Editorial: JUSUN’s threat over judicial financial autonomy

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The refusal and failure of some states across the country to pass the law granting financial autonomy to state judiciary may lead to another long industrial action that may cripple judicial process in the country. Workers in the judiciary under the umbrella of Judiciary Staff Union of Nigeria (JUSUN) threaten to embark on another round of indefinite strike if their demand is not met by the states.

The threat to embark on this industrial action came just a year after the union did the same over the same issue. The action of the judicial worker was bolstered by the judgement of Justice Adeniyi Ademola, then of the Federal High Court on January 14, 2014 that abolished the piece—meal funding of the state and federal courts by the executive. The court ruled that funds meant for the judiciary should instead be disbursed directly to the heads of court and not to the executive arm of government.

In 2020, President Muhammadu Buhari signed the Executive Order 10 to give force to the provision of section 121(3) of the Constitution which guarantees the financial autonomy of the state legislature and state judiciary.

At the federal level, the legislature and judiciary, have to a large extent, been enjoying financial autonomy status as they receive their appropriated funds in bulk unlike their counterparts at the state levels who always get what the governors feels like releasing to them.

The Executive Order authorises the Accountant-General of the Federation to make deduction from the Federation Account the money allocated to any state of the federation “that fails to release allocation meant for the state legislature and state judiciary in line with the financial autonomy guaranteed by Section 121(3) of the Constitution of the Federal Republic of Nigeria 1999 (as Amended)”.

Findings by IMPACT NEWS revealed that as at September 2021, only 12 states which include Plateau, Sokoto, Bauchi, Bayelsa, Enugu, Lagos, Imo, Jigawa, Kwara, Taraba, Nassarawa and Kaduna are the only states in the country that have passed the legislation.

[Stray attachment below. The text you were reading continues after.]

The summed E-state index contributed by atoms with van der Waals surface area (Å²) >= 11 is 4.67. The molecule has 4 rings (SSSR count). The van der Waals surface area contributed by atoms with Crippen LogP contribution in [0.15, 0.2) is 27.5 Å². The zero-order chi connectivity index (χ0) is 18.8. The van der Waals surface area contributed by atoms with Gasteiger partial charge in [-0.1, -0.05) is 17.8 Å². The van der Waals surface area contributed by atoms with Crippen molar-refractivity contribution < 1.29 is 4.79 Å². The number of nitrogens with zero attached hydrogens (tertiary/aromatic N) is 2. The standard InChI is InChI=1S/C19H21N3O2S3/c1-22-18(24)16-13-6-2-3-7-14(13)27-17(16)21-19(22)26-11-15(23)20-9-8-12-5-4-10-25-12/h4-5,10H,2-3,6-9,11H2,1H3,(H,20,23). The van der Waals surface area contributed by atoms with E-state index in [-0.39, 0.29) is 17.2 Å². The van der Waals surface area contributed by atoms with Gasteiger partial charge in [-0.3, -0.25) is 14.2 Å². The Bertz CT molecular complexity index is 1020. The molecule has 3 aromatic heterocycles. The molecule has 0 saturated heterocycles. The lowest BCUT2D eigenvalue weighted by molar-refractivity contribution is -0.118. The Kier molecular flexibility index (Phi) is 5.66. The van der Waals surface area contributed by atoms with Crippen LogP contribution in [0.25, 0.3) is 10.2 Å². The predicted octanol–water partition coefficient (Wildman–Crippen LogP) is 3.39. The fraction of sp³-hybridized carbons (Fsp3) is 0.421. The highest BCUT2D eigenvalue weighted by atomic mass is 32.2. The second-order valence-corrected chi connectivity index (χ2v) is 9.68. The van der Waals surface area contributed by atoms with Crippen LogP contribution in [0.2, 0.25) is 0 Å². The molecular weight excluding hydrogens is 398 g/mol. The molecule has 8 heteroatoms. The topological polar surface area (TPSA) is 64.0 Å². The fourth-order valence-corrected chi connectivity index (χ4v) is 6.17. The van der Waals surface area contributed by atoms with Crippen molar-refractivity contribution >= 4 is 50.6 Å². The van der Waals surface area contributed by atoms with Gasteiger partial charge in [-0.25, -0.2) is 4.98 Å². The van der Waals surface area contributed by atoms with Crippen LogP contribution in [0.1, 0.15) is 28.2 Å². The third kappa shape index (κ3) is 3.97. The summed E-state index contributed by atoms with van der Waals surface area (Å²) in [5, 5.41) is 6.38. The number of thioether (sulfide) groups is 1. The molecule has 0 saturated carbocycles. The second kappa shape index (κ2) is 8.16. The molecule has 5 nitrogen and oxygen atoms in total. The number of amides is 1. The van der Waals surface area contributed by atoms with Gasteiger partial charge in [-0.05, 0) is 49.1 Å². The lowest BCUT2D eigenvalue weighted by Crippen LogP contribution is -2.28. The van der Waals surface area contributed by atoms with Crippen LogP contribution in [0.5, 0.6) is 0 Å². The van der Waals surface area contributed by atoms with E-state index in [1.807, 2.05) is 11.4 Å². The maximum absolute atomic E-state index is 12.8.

The threat of an industrial action is coming as the country prepares for the general elections in 2023 and litigations relating to the conduct of the activities build up to the elections. An official of the workers union, Jimoh Musa, said that the union is ready to embark on the industrial action even as the elections approaches.

He said, “We just concluded our NEC in Kano and we had reports from each state. Only eight states have passed the law and even at that, they have failed to uphold what they signed which is an impeachable offence.

“We suspended the strike due to the influence of the CJN and the NJC. This is nine months after the suspension of that strike and nothing has been done.

“We will disappoint them when they need us and that is before the elections, we will go on strike at a proper time but before we do so, we will do the needed consultations. We will consult with the CJN, NJC and other relevant partners. We will go on strike at a period when they will be frustrated and that is before the elections.

“We at JUSUN have continued to be patient and we did not want to be seen as adamant and that was why we called off the strike. We will however consult with the individuals who waded into the suspended strike, hear from them and go on strike at the perfect time when they will need us.”

The refusal of the other states to pass law that activates financial autonomy for the judiciary is a ploy by the governors to pocket the judiciary and advance its influence over judiciary. This is a threat to democracy and effective judicial administration in the country. The action of these governors is what results in conflicting rulings by state courts across the country.

We commend President Buhari for taking the bold step of enacting Executive Order 10. It is not enough to proclaim an executive order but what is most important is the ability to implement the provision of the order. In line with this, we challenge the President to go further and ensure that as directed by the executive order, the Accountant-General of the Federation must make deduction from the Federation Account the money allocated to any state of the federation that fails to release allocation meant for the state legislature and state judiciary in line with the financial autonomy guaranteed by Section 121(3) of the Constitution of the Federal Republic of Nigeria 1999 (as Amended).

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